Scientists in America have shown that cells send electrical signals along their DNA to check its integrity.
If mutations or damage to DNA goes uncorrected, especially if it affects certain critical genes, the results can be disasterous for the viability of cells or whole organisms since one consequence of DNA damage is cancer. Thankfully cells are equipped with enzymes that can recognise genetic spelling mistakes made by mutations and can excise the incorrect letter and replace it with the right one.
But a key question is how this checking process can take place quickly enough, given that the average human cell contains more than 3 billion genetic letters - that's more than a pile of encylopaedias piled taller than a person. To find out, Caltech scientist Jacky Barton and her colleagues used E. coli bacteria to study the process.
E. coli double their numbers every 20 minutes so they also need rapid mechanisms to check their DNA sequence and they also contain the bacterial equivalents of many of the same DNA repair enzymes used in humans, making them ideal study subjects. The researchers focused on two enzymes in particular MutY and EndoIII, which are charged with identifying specific types of DNA damage. These proteins can walk along a DNA chain, checking the sequence, but there aren't very many of them (there may be only 30 MutY proteins in an entire cell) and they move much too slowly to completely screen the genome within the time that they do. But what the researchers also noticed is that these proteins carry with them clusters of iron and sulphur atoms (4Fe-4S), which can pick up and release electrons, changing their charge in the process.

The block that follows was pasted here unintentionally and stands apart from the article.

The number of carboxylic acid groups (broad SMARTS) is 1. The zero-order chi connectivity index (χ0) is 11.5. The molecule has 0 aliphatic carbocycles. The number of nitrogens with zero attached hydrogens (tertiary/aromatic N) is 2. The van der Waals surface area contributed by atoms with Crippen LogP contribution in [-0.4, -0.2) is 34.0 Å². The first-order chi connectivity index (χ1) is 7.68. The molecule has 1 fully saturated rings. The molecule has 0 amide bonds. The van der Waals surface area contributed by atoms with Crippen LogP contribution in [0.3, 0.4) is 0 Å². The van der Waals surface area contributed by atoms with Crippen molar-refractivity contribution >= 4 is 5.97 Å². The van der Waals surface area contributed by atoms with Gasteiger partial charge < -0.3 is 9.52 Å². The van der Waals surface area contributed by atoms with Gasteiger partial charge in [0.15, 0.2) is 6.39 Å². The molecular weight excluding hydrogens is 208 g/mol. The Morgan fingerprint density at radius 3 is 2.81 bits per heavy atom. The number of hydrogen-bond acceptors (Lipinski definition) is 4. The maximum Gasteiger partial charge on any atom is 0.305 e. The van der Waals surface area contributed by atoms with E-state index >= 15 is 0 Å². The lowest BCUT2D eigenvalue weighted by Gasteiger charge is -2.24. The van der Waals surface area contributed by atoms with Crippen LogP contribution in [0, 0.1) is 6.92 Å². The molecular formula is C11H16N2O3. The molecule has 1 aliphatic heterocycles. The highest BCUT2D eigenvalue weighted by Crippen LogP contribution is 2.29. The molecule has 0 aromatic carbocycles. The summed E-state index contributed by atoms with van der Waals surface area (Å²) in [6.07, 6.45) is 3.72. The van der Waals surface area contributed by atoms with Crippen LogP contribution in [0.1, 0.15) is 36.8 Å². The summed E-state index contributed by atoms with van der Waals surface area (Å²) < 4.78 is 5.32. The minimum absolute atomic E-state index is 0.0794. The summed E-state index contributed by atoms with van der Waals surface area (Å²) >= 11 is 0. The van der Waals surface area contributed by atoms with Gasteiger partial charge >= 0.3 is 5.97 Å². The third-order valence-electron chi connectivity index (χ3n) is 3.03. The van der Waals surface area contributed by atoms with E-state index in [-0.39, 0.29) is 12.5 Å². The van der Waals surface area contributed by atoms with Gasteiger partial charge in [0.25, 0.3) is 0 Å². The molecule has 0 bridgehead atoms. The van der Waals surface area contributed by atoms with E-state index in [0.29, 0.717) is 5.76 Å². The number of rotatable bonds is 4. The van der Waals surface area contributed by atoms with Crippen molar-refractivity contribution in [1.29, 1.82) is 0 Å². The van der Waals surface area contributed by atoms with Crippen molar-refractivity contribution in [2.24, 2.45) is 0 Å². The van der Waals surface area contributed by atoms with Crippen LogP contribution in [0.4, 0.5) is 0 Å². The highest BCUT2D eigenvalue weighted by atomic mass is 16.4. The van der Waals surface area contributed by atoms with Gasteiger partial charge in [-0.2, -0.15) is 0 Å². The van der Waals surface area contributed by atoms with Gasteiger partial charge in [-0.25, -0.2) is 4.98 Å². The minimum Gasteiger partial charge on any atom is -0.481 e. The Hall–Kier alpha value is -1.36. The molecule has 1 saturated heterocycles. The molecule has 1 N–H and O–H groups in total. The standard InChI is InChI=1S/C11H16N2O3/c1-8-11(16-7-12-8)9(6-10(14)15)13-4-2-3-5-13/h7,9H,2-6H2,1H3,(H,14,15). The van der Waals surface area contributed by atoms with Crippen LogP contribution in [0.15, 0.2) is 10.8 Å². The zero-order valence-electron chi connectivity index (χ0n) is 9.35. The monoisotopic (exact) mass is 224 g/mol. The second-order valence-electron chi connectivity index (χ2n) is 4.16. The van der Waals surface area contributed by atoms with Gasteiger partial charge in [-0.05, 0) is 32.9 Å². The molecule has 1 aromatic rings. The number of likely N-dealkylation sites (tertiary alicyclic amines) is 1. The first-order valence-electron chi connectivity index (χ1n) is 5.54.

Now, in an elegant series of experiments in which the team made specific molecular tweaks to the structures of some of these repair enzymes, the researchers have shown that the repair enzymes work in pairs and signal to each other using the DNA between them like a telephone line. The process is incredibly simple: one repair protein lands on the DNA and activates itself. A second repair protein lands further along the DNA chain and releases a small amount of electric charge, which is conveyed along the DNA chain as if it were a wire. If it reaches the first protein this indicates that the DNA region separating the two proteins is intact and the sequence is correct. The first protein picks up the electrical charge and detaches from the DNA before binding somewhere else.
But if the sequence is wrong, as a consequence of mutation or damage for example, the signal does not transmit and the two proteins remain attached to the DNA and work their way slowly towards each other, laboriously checking each genetic letter as they go. When a fault is discovered and repaired, signalling between the two proteins is restored and they can depart to screen other parts of the genome. In this way, using electrical signalling, the entire genome can be checked and maintained in tiptop condition by using just a small number of repair enzymes.